Turkey should not get involved in Saudi-Iran rift

Turkey should not get involved in Saudi-Iran rift

Saudi Arabia opened its embassy in Baghdad after 25 years closed on Jan. 1. It had been closed ever since Iraq invaded Kuwait. 

Three days before that, on Dec. 29, Saudi Arabia and Turkey agreed to establish a High Level Strategic Council to discuss important matters, including the fight against terrorism. Turkey had already recently joined a Saudi-led “Islamic Alliance” against terrorism – mainly focused on the Islamic State of Iraq and the Levant (ISIL) - on Dec. 15. In that same alliance, Qatar, Jordan, Bahrain and the United Arab Emirates are, like Turkey, also members of the U.S.-led coalition against ISIL.

But two states, Iraq and Syria, which both have great swathes of their territory occupied by ISIL, are not members of the Saudi-led alliance. Neither is Iran, which has sent its Revolutionary Guards to Iraq and Syria to fight ISIL. The alliance has been dubbed a “Sunni alliance” not only because Syria, Iraq and Iran are all not led by Sunnis, but also because Saudi King Salman bin Abdulaziz had said when he assumed the crown in March 2015 that an alliance against “Shiite expansionism backed by Iran” was needed. Pakistan, for example, which has problems with Sunni-Shiite confrontations, has also distanced itself from such an alliance.

While addressing the International Islamic Unity Conference in Tehran on Dec. 27, Iranian President Hassan Rouhani slammed Saudi Arabia for supporting terrorism and tarnishing the image of Islam. The speech was a sign of escalating tension between Riyadh and Tehran, representing the two poles of the Sunni-Shiite rift within Islam.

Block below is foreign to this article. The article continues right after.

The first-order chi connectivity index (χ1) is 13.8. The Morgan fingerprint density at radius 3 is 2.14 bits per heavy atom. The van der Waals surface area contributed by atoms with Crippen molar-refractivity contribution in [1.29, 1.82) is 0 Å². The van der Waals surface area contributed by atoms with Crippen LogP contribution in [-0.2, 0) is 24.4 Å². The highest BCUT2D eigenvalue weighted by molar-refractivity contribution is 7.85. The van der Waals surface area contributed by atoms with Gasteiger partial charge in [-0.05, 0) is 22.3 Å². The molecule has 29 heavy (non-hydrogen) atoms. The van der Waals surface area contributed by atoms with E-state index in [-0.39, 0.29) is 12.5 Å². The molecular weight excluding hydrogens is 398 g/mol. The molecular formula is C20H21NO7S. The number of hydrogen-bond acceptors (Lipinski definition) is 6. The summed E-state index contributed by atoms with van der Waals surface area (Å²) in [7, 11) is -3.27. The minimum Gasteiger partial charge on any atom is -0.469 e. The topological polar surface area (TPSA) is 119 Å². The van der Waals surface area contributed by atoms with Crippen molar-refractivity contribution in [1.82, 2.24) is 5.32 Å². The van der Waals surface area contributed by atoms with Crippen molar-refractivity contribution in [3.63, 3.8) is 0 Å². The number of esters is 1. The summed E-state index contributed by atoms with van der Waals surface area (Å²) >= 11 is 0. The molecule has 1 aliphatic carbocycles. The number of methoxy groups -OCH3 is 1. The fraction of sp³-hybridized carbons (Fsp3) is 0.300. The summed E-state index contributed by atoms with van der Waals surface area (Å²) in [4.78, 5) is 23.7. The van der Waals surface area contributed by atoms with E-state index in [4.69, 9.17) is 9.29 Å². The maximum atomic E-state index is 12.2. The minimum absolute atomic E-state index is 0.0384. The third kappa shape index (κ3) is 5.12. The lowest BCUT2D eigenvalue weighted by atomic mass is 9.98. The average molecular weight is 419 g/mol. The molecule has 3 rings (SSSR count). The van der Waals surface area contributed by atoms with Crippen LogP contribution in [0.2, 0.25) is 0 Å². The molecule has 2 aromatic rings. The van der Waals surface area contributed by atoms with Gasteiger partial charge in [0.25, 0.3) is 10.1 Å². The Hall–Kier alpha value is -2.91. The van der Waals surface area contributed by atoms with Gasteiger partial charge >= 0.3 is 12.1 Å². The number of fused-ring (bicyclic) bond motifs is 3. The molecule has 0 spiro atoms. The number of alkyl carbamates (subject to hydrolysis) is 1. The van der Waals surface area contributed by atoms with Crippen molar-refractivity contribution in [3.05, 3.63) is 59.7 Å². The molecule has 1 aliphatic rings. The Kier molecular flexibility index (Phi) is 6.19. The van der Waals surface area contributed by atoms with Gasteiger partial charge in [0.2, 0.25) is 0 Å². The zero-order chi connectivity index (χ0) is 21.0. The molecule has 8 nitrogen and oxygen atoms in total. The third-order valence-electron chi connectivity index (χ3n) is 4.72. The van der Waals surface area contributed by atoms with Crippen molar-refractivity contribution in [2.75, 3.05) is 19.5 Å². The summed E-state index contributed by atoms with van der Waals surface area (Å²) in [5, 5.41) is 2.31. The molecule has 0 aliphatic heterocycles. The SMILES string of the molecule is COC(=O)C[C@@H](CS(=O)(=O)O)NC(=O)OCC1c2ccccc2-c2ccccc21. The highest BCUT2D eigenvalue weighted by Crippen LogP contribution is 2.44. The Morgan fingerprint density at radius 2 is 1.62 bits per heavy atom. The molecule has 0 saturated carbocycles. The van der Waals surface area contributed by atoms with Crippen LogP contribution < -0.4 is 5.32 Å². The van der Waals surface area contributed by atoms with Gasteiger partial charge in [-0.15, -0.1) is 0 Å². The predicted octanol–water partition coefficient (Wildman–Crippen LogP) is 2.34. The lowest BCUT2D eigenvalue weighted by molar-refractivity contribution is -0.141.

During his return from Riyadh on Dec. 30, after agreeing to establish a strategic council with the Saudis, Turkish President Tayyip Erdoğan told reporters on board his plane that it would be wrong to call the new group a “Sunni alliance.” Rather, it is an “Islamic alliance,” he said.

So could the opening of the Saudi embassy in Baghdad, currently run by a Shiite-dominant government led by Haider al-Abadi, be a sign of a decrease in political tension?

What happened the next day proved the opposite.

On Jan. 2, the Saudi government executed 47 people by beheading, on charges of terrorism. Some of those executed were in prison accused of links to ISIL; others, including outspoken Ayatollah Nimr Bakr al-Nimr, were influential Shiite clerics. Iran strongly condemned the executions. Its religious leader, Ayatollah Ali Khamenei, said “divine justice” would get the Saudi rulers. The Saudi embassy in Tehran and the Saudi consulate in Mashhad were attacked by angry crowds. There were protests in Baghdad to shut the Saudi embassy down again.

The U.N., the European Union and the U.S. have condemned the executions as a move to deepen concerns of sectarian rifts in the Middle East. But by the afternoon of Dec. 3, there was still no official reaction from the Turkish government regarding the move. Upon a question from a Saudi journalist at a press conference in Riyadh, Foreign Minister Mevlüt Çavuşoğlu said Turkey would “take part in all stages of the mechanisms” to be established within the alliance. But only two weeks ago, on Dec. 16, Foreign Ministry spokesperson Tanju Bilgiç said Turkey would not take part in the military dimension of the alliance, instead making only a political and ideological contribution. There were press reports claiming that the Saudis were actually pressing hard for a Turkish military contribution, like the one with Qatar against ISIL, but the Turkish side was still not ready.

The Saudi-led alliance was a bad idea when it was proposed last March, as rather than open a Muslim front against jihadist terrorism it could simply deepen the already existing Sunni-Shiite rift within Islam. Former Turkish President Abdullah Gül had warned of this three years ago, describing such prospects as a return to the “darkness of the Middle Ages.” The alliance was still a bad idea when it was formally established last December, and Turkey joining the alliance was a bad idea even if only limited to an ideological contribution. It would be even worse if Turkey joined militarily, because it would worsen Ankara’s already far from smooth relations with its eastern neighbor Iran, at a time when the Kurdish problem in Turkey’s southeast is again in flames and affected by the instability in Iraq and Syria.

So Turkey should not get involved in this sectarian Saudi-Iran confrontation. Prime Minister Ahmet Davutoğlu should do everything he can to stay out of it.